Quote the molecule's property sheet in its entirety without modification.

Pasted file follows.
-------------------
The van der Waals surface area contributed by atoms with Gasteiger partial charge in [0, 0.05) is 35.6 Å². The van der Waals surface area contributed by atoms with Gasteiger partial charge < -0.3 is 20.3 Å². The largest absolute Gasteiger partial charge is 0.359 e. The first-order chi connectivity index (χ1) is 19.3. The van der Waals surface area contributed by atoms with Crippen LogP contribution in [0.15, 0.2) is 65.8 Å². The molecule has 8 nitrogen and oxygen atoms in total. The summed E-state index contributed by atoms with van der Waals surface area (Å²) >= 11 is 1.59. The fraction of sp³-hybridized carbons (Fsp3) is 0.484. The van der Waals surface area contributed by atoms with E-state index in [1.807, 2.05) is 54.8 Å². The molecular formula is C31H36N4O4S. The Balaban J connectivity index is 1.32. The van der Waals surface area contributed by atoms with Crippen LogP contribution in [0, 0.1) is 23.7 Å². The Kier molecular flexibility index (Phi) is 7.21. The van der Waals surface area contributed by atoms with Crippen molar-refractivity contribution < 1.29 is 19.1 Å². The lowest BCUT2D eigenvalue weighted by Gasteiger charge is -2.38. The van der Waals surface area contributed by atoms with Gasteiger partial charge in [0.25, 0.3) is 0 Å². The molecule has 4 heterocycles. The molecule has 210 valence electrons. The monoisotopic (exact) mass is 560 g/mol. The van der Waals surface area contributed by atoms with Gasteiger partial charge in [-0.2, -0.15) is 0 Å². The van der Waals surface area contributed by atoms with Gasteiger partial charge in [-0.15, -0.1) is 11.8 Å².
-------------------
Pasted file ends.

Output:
The van der Waals surface area contributed by atoms with Gasteiger partial charge in [0, 0.05) is 35.6 Å². The van der Waals surface area contributed by atoms with Gasteiger partial charge < -0.3 is 20.3 Å². The largest absolute Gasteiger partial charge is 0.359 e. The first-order chi connectivity index (χ1) is 19.3. The van der Waals surface area contributed by atoms with Crippen LogP contribution in [0.15, 0.2) is 65.8 Å². The molecule has 8 nitrogen and oxygen atoms in total. The summed E-state index contributed by atoms with van der Waals surface area (Å²) >= 11 is 1.59. The fraction of sp³-hybridized carbons (Fsp3) is 0.484. The van der Waals surface area contributed by atoms with E-state index in [1.807, 2.05) is 54.8 Å². The molecular formula is C31H36N4O4S. The Balaban J connectivity index is 1.32. The van der Waals surface area contributed by atoms with Crippen LogP contribution in [0, 0.1) is 23.7 Å². The Kier molecular flexibility index (Phi) is 7.21. The van der Waals surface area contributed by atoms with Crippen molar-refractivity contribution < 1.29 is 19.1 Å². The lowest BCUT2D eigenvalue weighted by Gasteiger charge is -2.38. The van der Waals surface area contributed by atoms with Gasteiger partial charge in [0.25, 0.3) is 0 Å². The molecule has 4 heterocycles. The molecule has 210 valence electrons. The monoisotopic (exact) mass is 560 g/mol. The van der Waals surface area contributed by atoms with Gasteiger partial charge in [-0.2, -0.15) is 0 Å². The van der Waals surface area contributed by atoms with Gasteiger partial charge in [-0.15, -0.1) is 11.8 Å².